Yesterday, my Facebook page was flooded with #MeToo stories. "If everyone who has been sexually assaulted/harassed/raped wrote "Me too" as their status, maybe they would start to see the scope of the problem." It is amazing how powerful this movement has been and I only hope that it continues to help others understand the epidemic of assault/harassment/rape. I saw men and women post their stories. I have seen men and women come clean about being at fault for assaulting others. It is so validating as a survivor to see and hear people.
My freshman year in college I was invited to a fraternity date party. I got dressed and my date came to pick me up at my dorm room. We went to his dorm, had a couple of drinks with some of his friends, and then headed to the party at the bar. After a fun night out, we were going to head to the after-party at the Kappa Sig house.
My date and I stopped back at his dorm in between. One thing led to another and we started making out. I was totally okay with that and kind of into it. But then, things started to move too quickly for me. I was not an experienced girl going into college and I was a little uncomfortable and tried to slow things down. It worked for a little while, until it didn’t. I tried to stop it, but couldn’t. It still feels weird to say I was “raped” because I cannot believe that it happened to me. I was scared, I was vulnerable, and I wanted to pretend it didn’t happen.
When he finally got off of me, he handed me a drink and said, “Okay, let’s go to the house and meet up with everyone else.” I tried to come up with an excuse about not wanting to go, but I couldn’t form the words. I don’t think I said anything to him. I felt like someone had ripped my voice out of my throat. So I put my clothes back on, wiped the tears from my eyes, drank my drink and we walked to the after-party. I found one of my sister’s friends there and told him what happened. He couldn’t believe it.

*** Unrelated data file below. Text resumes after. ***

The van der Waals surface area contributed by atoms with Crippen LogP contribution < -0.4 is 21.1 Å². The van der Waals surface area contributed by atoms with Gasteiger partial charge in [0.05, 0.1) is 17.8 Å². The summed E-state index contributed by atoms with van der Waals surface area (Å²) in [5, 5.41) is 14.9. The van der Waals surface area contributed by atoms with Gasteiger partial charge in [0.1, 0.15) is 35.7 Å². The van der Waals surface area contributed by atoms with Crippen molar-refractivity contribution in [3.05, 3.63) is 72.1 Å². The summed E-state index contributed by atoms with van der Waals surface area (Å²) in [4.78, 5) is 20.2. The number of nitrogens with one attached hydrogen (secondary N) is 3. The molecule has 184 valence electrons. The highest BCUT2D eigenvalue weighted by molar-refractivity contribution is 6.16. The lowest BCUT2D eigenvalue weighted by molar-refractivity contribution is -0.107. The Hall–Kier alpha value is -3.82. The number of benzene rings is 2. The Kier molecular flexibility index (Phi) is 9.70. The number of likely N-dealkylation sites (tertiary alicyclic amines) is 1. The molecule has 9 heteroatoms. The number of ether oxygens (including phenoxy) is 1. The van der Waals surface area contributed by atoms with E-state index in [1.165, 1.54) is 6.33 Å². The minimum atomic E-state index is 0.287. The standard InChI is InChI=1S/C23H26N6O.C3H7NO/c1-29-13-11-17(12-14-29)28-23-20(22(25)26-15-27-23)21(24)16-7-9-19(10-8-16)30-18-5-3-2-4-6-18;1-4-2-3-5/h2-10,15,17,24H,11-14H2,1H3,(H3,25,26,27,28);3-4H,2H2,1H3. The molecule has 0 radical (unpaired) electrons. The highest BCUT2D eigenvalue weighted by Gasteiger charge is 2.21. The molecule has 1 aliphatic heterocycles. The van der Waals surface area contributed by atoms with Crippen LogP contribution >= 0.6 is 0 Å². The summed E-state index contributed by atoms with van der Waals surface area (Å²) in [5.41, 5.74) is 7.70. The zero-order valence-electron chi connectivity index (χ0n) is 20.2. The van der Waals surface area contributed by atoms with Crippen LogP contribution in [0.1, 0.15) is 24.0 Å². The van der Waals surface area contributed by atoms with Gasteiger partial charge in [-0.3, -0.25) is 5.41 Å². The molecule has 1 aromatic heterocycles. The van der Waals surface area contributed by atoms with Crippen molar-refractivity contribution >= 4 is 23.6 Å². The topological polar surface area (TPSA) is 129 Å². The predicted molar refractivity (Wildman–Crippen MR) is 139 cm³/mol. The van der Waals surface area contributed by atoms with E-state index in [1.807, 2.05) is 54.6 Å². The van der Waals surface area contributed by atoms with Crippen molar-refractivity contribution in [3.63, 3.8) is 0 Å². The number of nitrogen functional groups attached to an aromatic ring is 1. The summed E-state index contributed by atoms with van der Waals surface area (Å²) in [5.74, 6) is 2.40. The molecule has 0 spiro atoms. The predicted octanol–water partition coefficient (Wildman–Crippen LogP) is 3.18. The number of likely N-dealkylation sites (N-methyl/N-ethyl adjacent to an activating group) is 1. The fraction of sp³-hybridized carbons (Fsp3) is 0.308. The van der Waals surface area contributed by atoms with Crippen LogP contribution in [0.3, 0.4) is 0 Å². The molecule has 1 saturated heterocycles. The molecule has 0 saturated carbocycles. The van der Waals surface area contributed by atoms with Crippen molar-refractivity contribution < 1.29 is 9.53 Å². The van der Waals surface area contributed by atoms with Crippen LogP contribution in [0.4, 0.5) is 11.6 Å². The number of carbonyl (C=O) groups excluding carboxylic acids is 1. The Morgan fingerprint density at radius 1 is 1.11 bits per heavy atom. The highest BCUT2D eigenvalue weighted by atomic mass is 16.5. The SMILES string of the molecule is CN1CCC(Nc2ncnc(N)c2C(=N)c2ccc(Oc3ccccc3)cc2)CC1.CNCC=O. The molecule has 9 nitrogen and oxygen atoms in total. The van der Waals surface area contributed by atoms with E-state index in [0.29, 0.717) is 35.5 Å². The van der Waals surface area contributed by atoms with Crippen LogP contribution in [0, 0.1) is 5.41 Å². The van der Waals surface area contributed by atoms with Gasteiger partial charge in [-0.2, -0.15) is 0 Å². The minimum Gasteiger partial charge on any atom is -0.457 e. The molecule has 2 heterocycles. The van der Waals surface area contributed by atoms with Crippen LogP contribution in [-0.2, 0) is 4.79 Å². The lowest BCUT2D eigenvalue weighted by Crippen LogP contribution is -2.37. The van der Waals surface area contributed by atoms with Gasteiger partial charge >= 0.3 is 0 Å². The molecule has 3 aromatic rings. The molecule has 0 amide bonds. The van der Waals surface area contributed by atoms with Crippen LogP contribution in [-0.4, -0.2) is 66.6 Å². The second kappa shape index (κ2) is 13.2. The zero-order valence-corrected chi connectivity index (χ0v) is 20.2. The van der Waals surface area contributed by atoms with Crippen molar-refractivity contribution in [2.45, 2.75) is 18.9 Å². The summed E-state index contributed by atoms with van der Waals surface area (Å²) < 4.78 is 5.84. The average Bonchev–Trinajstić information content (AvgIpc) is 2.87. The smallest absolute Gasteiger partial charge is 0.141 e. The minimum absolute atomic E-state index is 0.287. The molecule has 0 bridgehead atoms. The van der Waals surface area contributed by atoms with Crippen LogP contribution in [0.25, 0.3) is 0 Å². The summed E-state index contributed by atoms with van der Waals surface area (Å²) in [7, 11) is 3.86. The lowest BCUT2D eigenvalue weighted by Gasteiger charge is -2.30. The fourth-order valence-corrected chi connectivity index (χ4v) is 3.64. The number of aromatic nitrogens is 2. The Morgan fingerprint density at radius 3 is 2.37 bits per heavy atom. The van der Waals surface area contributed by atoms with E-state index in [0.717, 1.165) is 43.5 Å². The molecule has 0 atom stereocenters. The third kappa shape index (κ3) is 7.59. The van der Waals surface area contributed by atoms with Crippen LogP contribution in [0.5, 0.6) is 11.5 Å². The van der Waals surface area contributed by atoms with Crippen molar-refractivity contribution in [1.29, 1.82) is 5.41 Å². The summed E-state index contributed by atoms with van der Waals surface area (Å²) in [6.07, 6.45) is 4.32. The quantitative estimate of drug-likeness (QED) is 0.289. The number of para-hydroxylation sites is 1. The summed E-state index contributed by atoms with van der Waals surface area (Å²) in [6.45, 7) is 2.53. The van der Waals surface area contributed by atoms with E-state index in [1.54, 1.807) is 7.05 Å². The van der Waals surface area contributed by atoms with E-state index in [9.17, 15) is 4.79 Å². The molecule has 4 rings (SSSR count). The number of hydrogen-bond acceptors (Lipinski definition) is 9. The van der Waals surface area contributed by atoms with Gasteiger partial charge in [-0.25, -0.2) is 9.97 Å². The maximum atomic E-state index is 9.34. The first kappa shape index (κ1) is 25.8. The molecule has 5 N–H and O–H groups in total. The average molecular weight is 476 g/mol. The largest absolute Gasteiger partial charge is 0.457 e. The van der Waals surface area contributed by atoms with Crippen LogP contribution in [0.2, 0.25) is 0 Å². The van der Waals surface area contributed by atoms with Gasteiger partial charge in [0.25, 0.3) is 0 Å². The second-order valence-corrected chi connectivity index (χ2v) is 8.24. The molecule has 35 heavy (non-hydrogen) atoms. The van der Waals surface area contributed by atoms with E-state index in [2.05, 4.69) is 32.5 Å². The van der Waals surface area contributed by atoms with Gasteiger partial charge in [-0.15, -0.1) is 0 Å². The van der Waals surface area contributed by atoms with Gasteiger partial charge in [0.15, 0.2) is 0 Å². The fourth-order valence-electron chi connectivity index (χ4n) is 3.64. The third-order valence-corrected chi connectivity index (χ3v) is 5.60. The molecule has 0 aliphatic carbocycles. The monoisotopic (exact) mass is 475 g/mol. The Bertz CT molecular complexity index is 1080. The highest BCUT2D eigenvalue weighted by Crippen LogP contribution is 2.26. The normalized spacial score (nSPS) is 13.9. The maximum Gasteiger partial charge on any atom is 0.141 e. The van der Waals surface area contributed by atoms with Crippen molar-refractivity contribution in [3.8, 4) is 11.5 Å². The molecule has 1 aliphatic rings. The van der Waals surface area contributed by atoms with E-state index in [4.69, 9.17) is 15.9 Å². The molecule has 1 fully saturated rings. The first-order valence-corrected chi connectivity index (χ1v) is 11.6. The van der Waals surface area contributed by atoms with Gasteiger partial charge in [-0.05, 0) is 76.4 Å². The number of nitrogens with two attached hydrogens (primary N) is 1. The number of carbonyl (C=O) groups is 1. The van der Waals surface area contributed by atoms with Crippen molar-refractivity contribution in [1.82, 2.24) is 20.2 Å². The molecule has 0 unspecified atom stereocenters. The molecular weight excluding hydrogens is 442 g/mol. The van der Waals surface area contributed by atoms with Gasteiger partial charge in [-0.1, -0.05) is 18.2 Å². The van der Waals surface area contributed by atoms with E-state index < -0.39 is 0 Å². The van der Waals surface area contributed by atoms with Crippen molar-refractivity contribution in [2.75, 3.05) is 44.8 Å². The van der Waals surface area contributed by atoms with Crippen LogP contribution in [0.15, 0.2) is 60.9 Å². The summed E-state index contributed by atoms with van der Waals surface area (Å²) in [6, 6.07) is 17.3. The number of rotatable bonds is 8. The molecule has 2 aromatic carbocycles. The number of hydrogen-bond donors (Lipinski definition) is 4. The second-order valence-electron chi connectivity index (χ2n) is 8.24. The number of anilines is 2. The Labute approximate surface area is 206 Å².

A few days later we went to the police. Unfortunately, nothing really came of it. The school sent around a letter (sans names) letting the students know what had happened and to be careful.
I remember sitting in the hallway of my dorm crying on the phone with my therapist. I didn’t really know what was going on. I didn’t really think I was raped because I was participating in the make out session to begin with. She assured me that anytime someone says, “No,” or, “Stop,” and the other person does not listen, that is rape. The minute it was not consensual, it was rape.
The rest of the year was kind of a blur for me. Towards the end of the summer, I told my parents I was not going back, and I wanted to find a place where I could really pursue theater. It wasn’t until recently, about 12 years after the fact, that I shared with my parents what actually happened. I was ashamed to tell them. I was scared that it was my fault—that because I wanted to make out with him, that somehow I gave him permission to rape me. I was frightened that they would be mad at me for putting myself in that situation.
My experience at John Carroll confirmed for me how unimportant my voice was, how insignificant anything I had to say. I still cannot believe that my date got away with what he did. I cannot believe that some of my friends didn’t believe what I was saying. So, while my struggle with being heard and speaking my truth really started in high school, I think it was freshman year in college that the feeling of insignificance really set in. The fact that the college and the authorities did not do anything about what had happened made me feel extremely worthless. At times it felt as if I was screaming at the top of my lungs and people were just walking past me and laughing.